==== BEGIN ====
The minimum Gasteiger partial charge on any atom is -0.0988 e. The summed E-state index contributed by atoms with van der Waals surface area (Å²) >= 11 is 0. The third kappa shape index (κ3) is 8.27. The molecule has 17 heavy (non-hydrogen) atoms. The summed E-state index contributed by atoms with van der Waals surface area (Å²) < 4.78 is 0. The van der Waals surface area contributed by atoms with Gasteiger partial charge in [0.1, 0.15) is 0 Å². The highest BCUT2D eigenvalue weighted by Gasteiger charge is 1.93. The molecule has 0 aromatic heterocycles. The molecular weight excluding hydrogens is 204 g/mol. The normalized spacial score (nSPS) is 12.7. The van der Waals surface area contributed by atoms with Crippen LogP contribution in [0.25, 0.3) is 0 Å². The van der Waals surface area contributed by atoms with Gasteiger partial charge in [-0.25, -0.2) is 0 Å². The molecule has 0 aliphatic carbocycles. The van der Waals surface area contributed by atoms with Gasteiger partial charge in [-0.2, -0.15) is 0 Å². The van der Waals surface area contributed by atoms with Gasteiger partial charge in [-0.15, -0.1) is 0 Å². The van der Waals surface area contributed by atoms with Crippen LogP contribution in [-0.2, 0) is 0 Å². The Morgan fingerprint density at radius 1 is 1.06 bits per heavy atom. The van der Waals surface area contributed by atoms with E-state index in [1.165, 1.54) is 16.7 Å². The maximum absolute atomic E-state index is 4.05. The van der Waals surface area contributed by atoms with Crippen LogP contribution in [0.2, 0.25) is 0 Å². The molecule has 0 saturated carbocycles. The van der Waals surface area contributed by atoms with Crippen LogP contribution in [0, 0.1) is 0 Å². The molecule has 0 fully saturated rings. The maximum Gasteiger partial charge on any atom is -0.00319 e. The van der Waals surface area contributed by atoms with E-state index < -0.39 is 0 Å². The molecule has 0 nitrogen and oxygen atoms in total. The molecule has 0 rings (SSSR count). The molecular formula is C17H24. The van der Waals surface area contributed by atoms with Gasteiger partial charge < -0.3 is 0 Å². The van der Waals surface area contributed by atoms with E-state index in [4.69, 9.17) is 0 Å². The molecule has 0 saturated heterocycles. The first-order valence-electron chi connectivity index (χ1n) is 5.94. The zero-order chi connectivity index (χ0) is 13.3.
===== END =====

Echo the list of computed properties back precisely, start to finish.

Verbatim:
The minimum Gasteiger partial charge on any atom is -0.0988 e. The summed E-state index contributed by atoms with van der Waals surface area (Å²) >= 11 is 0. The third kappa shape index (κ3) is 8.27. The molecule has 17 heavy (non-hydrogen) atoms. The summed E-state index contributed by atoms with van der Waals surface area (Å²) < 4.78 is 0. The van der Waals surface area contributed by atoms with Gasteiger partial charge in [0.1, 0.15) is 0 Å². The highest BCUT2D eigenvalue weighted by Gasteiger charge is 1.93. The molecule has 0 aromatic heterocycles. The molecular weight excluding hydrogens is 204 g/mol. The normalized spacial score (nSPS) is 12.7. The van der Waals surface area contributed by atoms with Crippen LogP contribution in [0.25, 0.3) is 0 Å². The van der Waals surface area contributed by atoms with Gasteiger partial charge in [-0.25, -0.2) is 0 Å². The molecule has 0 aliphatic carbocycles. The van der Waals surface area contributed by atoms with Gasteiger partial charge in [-0.2, -0.15) is 0 Å². The van der Waals surface area contributed by atoms with Gasteiger partial charge in [-0.15, -0.1) is 0 Å². The van der Waals surface area contributed by atoms with Crippen LogP contribution in [-0.2, 0) is 0 Å². The Morgan fingerprint density at radius 1 is 1.06 bits per heavy atom. The van der Waals surface area contributed by atoms with E-state index in [1.165, 1.54) is 16.7 Å². The maximum absolute atomic E-state index is 4.05. The van der Waals surface area contributed by atoms with Crippen LogP contribution in [0.2, 0.25) is 0 Å². The molecule has 0 saturated carbocycles. The van der Waals surface area contributed by atoms with Crippen LogP contribution in [0, 0.1) is 0 Å². The molecule has 0 fully saturated rings. The maximum Gasteiger partial charge on any atom is -0.00319 e. The van der Waals surface area contributed by atoms with E-state index < -0.39 is 0 Å². The molecule has 0 nitrogen and oxygen atoms in total. The molecule has 0 rings (SSSR count). The molecular formula is C17H24. The van der Waals surface area contributed by atoms with Gasteiger partial charge < -0.3 is 0 Å². The van der Waals surface area contributed by atoms with E-state index in [4.69, 9.17) is 0 Å². The molecule has 0 saturated heterocycles. The first-order valence-electron chi connectivity index (χ1n) is 5.94. The zero-order chi connectivity index (χ0) is 13.3.